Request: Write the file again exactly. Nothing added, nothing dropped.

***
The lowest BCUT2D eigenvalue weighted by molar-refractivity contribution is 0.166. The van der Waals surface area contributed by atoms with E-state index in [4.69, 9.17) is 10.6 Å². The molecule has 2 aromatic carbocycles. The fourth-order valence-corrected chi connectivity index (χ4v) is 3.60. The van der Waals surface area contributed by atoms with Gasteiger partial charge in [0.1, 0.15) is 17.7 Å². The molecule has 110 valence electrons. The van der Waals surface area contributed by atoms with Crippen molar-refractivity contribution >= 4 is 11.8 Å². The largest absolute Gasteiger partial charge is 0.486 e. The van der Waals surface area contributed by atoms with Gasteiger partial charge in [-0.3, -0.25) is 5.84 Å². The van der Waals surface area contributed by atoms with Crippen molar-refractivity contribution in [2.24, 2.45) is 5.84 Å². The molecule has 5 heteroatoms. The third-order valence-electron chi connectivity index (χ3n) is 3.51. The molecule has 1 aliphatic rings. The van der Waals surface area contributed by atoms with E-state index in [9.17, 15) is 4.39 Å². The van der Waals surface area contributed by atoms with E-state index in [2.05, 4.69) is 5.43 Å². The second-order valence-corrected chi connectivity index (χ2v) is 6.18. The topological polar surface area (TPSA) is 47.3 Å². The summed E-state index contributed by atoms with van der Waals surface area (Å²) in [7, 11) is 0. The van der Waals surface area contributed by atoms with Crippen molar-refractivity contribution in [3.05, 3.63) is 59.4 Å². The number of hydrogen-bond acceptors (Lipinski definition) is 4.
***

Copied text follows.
The lowest BCUT2D eigenvalue weighted by molar-refractivity contribution is 0.166. The van der Waals surface area contributed by atoms with E-state index in [4.69, 9.17) is 10.6 Å². The molecule has 2 aromatic carbocycles. The fourth-order valence-corrected chi connectivity index (χ4v) is 3.60. The van der Waals surface area contributed by atoms with Gasteiger partial charge in [0.1, 0.15) is 17.7 Å². The molecule has 110 valence electrons. The van der Waals surface area contributed by atoms with Crippen molar-refractivity contribution >= 4 is 11.8 Å². The largest absolute Gasteiger partial charge is 0.486 e. The van der Waals surface area contributed by atoms with Gasteiger partial charge in [-0.3, -0.25) is 5.84 Å². The van der Waals surface area contributed by atoms with Crippen molar-refractivity contribution in [2.24, 2.45) is 5.84 Å². The molecule has 5 heteroatoms. The third-order valence-electron chi connectivity index (χ3n) is 3.51. The molecule has 1 aliphatic rings. The van der Waals surface area contributed by atoms with E-state index in [9.17, 15) is 4.39 Å². The van der Waals surface area contributed by atoms with E-state index in [2.05, 4.69) is 5.43 Å². The second-order valence-corrected chi connectivity index (χ2v) is 6.18. The topological polar surface area (TPSA) is 47.3 Å². The summed E-state index contributed by atoms with van der Waals surface area (Å²) in [7, 11) is 0. The van der Waals surface area contributed by atoms with Crippen molar-refractivity contribution in [3.05, 3.63) is 59.4 Å². The number of hydrogen-bond acceptors (Lipinski definition) is 4.